8 items from 2017
'Making Love': Groundbreaking romantic gay drama returns to the big screen As part of its Anniversary Classics series, Laemmle Theaters will be presenting Arthur Hiller's groundbreaking 1982 romantic drama Making Love, the first U.S. movie distributed by a major studio that focused on a romantic gay relationship. Michael Ontkean, Harry Hamlin, and Kate Jackson star. The 35th Anniversary Screening of Making Love will be held on Saturday, June 24 – it's Gay Pride month, after all – at 7:30 p.m. at the Ahrya Fine Arts Theatre on Wilshire Blvd. in Beverly Hills. The movie will be followed by a Q&A session with Harry Hamlin, screenwriter Barry Sandler, and author A. Scott Berg, who wrote the “story” on which the film is based. 'Making Love' & What lies beneath In this 20th Century Fox release – Sherry Lansing was the studio head at the time – Michael Ontkean plays a »
- Andre Soares
NBC has begun thinning the 2017-18 pilot herd.
Scroll down to refresh your memory about the ill-fated trio (and head here to see what remains in contention):
Writer: Adam Sztykiel
A single-cam workplace comedy that centers on a working »
Someone buy Karen a few more bottles pallets of vodka: The Will & Grace revival is going to go on longer than originally planned.
NBC has ordered two additional episodes of the NBC comedy’s continuation, our sister site Deadline reports, bringing the total order to 12.
PhotosWill & Grace Cast Reunites On Set: ‘Just Like Riding a Bike’ — See Photos
In January, the Peacock Net ordered 10 new Will & Grace installments, with all four of the series’ Emmy-winning stars — Debra Messing, Eric McCormack, Megan Mullally and Sean Hayes — reprising their roles of Grace, Will, Karen and Jack. Series creators David Kohan and Max Mutchnick »
Holy, box office champ! “The Lego Batman Movie” is heading for a dominant $41 million at the North American box office this Presidents Day weekend, taking in more than the combined haul of three new entries, early estimates showed Friday.
Action-fantasy “The Great Wall” was heading for $18 million at 3,325 sites for the Friday-Monday period, while high school comedy “Fist Fight” looks likely to finish around $14 million at 3,185 locations. Meanwhile, horror-thriller “A Cure for Wellness” was scaring up a modest $5 million at 2,704 screens.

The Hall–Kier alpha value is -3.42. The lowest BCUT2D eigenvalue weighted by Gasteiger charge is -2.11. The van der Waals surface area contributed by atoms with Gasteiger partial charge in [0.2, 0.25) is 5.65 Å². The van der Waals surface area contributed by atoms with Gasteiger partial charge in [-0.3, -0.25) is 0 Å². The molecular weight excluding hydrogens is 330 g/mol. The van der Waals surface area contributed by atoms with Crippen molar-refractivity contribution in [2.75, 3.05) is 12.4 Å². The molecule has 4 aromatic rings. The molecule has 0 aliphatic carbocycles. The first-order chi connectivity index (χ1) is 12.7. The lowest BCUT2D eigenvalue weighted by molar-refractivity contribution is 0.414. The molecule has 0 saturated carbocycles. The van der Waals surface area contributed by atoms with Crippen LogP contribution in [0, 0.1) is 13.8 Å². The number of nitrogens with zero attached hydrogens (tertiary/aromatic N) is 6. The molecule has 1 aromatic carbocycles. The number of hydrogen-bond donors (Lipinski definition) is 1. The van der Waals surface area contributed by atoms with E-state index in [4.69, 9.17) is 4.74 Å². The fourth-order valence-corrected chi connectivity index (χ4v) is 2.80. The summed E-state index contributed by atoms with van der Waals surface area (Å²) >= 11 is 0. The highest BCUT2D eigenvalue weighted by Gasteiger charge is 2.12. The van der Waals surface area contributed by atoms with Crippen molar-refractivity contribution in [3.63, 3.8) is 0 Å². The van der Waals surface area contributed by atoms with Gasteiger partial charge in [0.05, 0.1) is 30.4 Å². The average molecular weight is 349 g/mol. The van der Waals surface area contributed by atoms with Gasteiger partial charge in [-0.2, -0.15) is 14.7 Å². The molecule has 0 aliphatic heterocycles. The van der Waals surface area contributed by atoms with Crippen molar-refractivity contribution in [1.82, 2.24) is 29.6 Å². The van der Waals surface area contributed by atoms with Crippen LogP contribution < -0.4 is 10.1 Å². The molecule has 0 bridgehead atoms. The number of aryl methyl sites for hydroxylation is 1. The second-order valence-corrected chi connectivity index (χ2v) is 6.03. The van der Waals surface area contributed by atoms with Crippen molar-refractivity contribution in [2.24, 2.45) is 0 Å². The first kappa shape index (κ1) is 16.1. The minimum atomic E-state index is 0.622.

The second weekend of “Fifty Shades Darker” appeared likely to challenge “The Great Wall” for runner-up as the erotic sequel saw patronage plunge by about 67% from its opening weekend. The follow-up to “John Wick” may also contend for second with a projection of $16 million.
- Dave McNary
“Fist Fight” director Richie Keen is set to direct “Partners” for New Line, an individual with knowledge of the project told TheWrap. New Line and Keen partnered on “Fist Fight,” which is the director’s first feature film and stars Ice Cube, Charlie Day, Tracy Morgan and Jillian Bell. It opens in theaters this Friday. “Partners” will follow an Lapd detective who falls for a woman after a one-night stand, but soon learns she is an FBI agent and his new boss on a high-profile case. Also Read: Tracy Morgan to Join Ice Cube, Charlie Day in New Line Comedy »
- Beatrice Verhoeven
16 February 2017 9:15 AM, PST | The Hollywood Reporter - Movie News | See recent The Hollywood Reporter - Movie News news »
The action comedy centers on an Lapd detective who falls for a beautiful woman after a one-night stand but then learns that she is an FBI agent and his new boss on a high-profile case.
- Ashley Lee
“Fist Fight” was shot in late 2015 in Atlanta — Morgan’s first movie after the near-fatal 2014 accident on the New Jersey Turnpike, caused when his limousine was struck by a Walmart truck, which resulted in him requiring extensive therapy. He was accompanied on the red carpet by his wife, Megan, and their daughter, Maven, and said both were key in helping him heal after the accident,
“I am just happy to be alive,” he admitted. “The key thing for me was to forgive that driver. My wife told me about forgiveness before I started back — that you have to forgive everything and everybody or you can’t move forward.”
- Dave McNary
You know you’re in for a good time when a trio of nuns turn to the genial farmer who greets them one morning with the retort, “Don’t fucking talk to us!” That’s the underlying charm of “The Little Hours,” in which every joke stems from people talking the last way you’d expect of them. Matching a crackling wit with the absurd dissonance of time and place found in the best of Monty Python and Mel Brooks, “Little Hours” is so eager to please that its one-note humor lands with ease.
Writer-director Jeff Baena’s improv-laden twist on “The Decameron,” in which wily 13th-century nuns speak in raunchy contemporary dialogue and engage in sexual deviance, milks its premise for as many jokes as possible and then keeps going, with uneven but mostly hilarious results. Overall, it’s a perfectly satisfying snapshot of subversive comedy that delivers where it counts. »
- Eric Kohn
8 items from 2017
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